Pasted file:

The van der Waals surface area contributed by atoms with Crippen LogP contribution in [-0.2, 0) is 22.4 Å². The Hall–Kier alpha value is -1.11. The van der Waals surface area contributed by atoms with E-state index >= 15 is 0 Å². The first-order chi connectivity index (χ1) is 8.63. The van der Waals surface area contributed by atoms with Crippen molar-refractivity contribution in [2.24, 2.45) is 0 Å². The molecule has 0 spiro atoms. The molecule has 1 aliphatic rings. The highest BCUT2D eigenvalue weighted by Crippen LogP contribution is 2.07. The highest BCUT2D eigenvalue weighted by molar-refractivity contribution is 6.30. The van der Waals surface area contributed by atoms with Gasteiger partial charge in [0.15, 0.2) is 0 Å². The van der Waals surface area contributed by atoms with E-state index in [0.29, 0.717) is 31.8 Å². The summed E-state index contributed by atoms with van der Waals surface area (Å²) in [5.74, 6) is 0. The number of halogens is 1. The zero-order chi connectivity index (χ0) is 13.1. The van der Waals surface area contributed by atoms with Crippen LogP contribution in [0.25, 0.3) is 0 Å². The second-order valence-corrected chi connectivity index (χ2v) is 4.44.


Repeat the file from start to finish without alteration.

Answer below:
The van der Waals surface area contributed by atoms with Crippen LogP contribution in [-0.2, 0) is 22.4 Å². The Hall–Kier alpha value is -1.11. The van der Waals surface area contributed by atoms with E-state index >= 15 is 0 Å². The first-order chi connectivity index (χ1) is 8.63. The van der Waals surface area contributed by atoms with Crippen molar-refractivity contribution in [2.24, 2.45) is 0 Å². The molecule has 0 spiro atoms. The molecule has 1 aliphatic rings. The highest BCUT2D eigenvalue weighted by Crippen LogP contribution is 2.07. The highest BCUT2D eigenvalue weighted by molar-refractivity contribution is 6.30. The van der Waals surface area contributed by atoms with Gasteiger partial charge in [0.15, 0.2) is 0 Å². The van der Waals surface area contributed by atoms with E-state index in [0.29, 0.717) is 31.8 Å². The summed E-state index contributed by atoms with van der Waals surface area (Å²) in [5.74, 6) is 0. The number of halogens is 1. The zero-order chi connectivity index (χ0) is 13.1. The van der Waals surface area contributed by atoms with Crippen LogP contribution in [0.25, 0.3) is 0 Å². The second-order valence-corrected chi connectivity index (χ2v) is 4.44.